Ecological aspects of toxicity testing of oils and dispersants
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Ecological aspects of toxicity testing of oils and dispersants

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Published by Applied Science Publishers [for] the Institute of Petroleum, Great Britain in Barking .
Written in English


  • Oil spills and wildlife -- Congresses.,
  • Petroleum -- Toxicity testing -- Congresses.,
  • Dispersing agents -- Toxicity testing -- Congresses.,
  • Toxicity testing -- Congresses.

Book details:

Edition Notes

Statementedited by L. R. Beynon and E. B. Cowell.
ContributionsBeynon, L. R., Cowell, E. B., Institute of Petroleum (Great Britain)
LC ClassificationsQH91.8.O4 E25 1974b
The Physical Object
Paginationviii, 149 p. :
Number of Pages149
ID Numbers
Open LibraryOL4274771M
ISBN 100853344582
LC Control Number78300190

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Refinements to the CROSERF protocols may be warranted for future toxicity testing of dispersants and dispersed oil, either to address specific concerns with the current test procedures (as highlighted below) or to provide greater site-specificity for risk assessment purposes (e.g., dispersant use in . These toxicity tests were conducted as part of an overall assessment of BP’s use of Corexit in response to the oil spill in the Gulf. These tests, coupled with EPA’s first round of dispersant tests show that dispersants are not distinguishable from one another based on the acute toxicity tests for sensitive aquatic organisms. Toxicity testing for ranking oils and dispersants, and toxicity testing for ecological predictions are reviewed, and the relationship between laboratory and field experiments is examined. View. Test Oils: The standard test oil, No. 2 Fuel Oil, was chosen for its known relative toxicity, ease of acquisition, and consistency of composition as compared with crude oils and other petroleum pro- ducts, and the ease of preparation for testing.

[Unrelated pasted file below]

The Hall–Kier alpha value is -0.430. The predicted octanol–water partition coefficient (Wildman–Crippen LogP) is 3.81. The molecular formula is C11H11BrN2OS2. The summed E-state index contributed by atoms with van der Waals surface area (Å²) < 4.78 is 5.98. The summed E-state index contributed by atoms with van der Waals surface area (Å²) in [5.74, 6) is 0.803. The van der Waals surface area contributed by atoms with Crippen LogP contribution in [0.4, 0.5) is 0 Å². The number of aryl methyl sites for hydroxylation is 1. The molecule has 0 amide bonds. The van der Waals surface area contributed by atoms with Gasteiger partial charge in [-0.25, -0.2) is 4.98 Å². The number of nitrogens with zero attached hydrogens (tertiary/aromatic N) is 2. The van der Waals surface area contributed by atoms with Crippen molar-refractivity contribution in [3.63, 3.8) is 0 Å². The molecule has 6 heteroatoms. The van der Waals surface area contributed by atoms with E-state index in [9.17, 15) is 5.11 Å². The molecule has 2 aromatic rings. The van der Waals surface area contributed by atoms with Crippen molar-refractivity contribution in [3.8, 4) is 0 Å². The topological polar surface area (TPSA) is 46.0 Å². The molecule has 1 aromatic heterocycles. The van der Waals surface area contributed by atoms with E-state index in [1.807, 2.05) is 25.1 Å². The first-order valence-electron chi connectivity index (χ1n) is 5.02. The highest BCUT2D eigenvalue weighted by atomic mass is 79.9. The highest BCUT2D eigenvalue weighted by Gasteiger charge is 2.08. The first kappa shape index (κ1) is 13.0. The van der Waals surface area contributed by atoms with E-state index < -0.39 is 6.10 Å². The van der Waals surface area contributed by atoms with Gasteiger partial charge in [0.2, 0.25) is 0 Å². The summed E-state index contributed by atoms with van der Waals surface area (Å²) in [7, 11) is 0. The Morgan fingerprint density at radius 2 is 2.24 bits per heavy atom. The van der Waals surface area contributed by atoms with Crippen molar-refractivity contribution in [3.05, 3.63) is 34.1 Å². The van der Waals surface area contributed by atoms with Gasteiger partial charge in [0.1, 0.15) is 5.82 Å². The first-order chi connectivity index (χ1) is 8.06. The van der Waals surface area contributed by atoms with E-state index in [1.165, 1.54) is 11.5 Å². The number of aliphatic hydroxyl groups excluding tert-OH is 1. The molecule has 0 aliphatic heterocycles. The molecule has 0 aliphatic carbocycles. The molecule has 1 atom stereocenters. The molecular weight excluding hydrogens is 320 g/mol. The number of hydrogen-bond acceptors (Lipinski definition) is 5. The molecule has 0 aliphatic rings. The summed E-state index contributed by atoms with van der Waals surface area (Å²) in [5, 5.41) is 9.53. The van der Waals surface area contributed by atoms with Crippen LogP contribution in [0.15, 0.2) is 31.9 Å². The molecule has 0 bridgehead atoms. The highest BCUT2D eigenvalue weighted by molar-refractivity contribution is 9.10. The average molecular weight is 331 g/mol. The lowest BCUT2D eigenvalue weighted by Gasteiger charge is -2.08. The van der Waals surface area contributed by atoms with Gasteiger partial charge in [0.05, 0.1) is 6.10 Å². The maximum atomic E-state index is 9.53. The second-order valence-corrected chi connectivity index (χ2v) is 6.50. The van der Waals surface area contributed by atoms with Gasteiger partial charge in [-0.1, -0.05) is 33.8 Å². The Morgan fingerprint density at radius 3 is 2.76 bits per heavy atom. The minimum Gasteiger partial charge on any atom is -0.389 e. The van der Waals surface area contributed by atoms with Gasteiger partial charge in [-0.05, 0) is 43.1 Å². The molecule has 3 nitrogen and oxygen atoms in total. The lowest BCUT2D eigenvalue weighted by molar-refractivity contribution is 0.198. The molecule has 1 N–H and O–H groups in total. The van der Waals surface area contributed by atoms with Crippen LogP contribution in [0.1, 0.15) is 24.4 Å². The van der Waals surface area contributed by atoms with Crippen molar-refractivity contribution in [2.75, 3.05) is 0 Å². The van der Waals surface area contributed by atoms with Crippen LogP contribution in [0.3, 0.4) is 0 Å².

In Ecological aspects of toxicity testing of oils and dispersants, L. R. Beynon and E. B. Cowell, eds. Essex, England: Applied Science Publishers Ltd. pp. . Working Party on Dispersants. Title(s): Ecological aspects of toxicity testing of oils and dispersants/ edited by L. R. Beynon and E. B. Cowell. Country of Publication: United States Publisher: New York: . Under the Dumping at Sea Act the use of oil slick dispersants requres a licence from the Ministry of Agriculture, Fisheries and Food in England and Wales. These licences are issued or refused on the basis of tests to assess the toxicity of the dispersant when used at sea or on by:   Although it is generally well accepted that the drivers of aquatic toxicity in the water column following the use of new‐generation dispersants are the dissolved fractions of the treated oil (National Research Council ) and although recent laboratory studies have further demonstrated that dispersants are less toxic than the tested oils (e Cited by:

In Hong Kong, the toxicity of oil spill dispersants was assessed in a preliminary screening test, based upon TD 50 values in samples of ten fish. Later, an improved test was introduced, based upon new procedures developed in the United Kingdom and modified to suit conditions in Hong by: Aurand, D. and G. Coelho (Editors). Cooperative Aquatic Toxicity Testing of Dispersed Oil and the “Chemical Response to Oil Spills: Ecological Effects Research Forum (CROSERF).” Ecosystem Management & Associates, Inc. Lusby, MD. Technical Report , pages + . Dispersants change the distribution, not the amount, of oil within a marine environment. The author of this book examines how well the government handled the dispersant issues it faced in the absence of necessary scientific information and pursuant to a regulatory regime Format: Hardcover. We use cookies to offer you a better experience, personalize content, tailor advertising, provide social media features, and better understand the use of our services.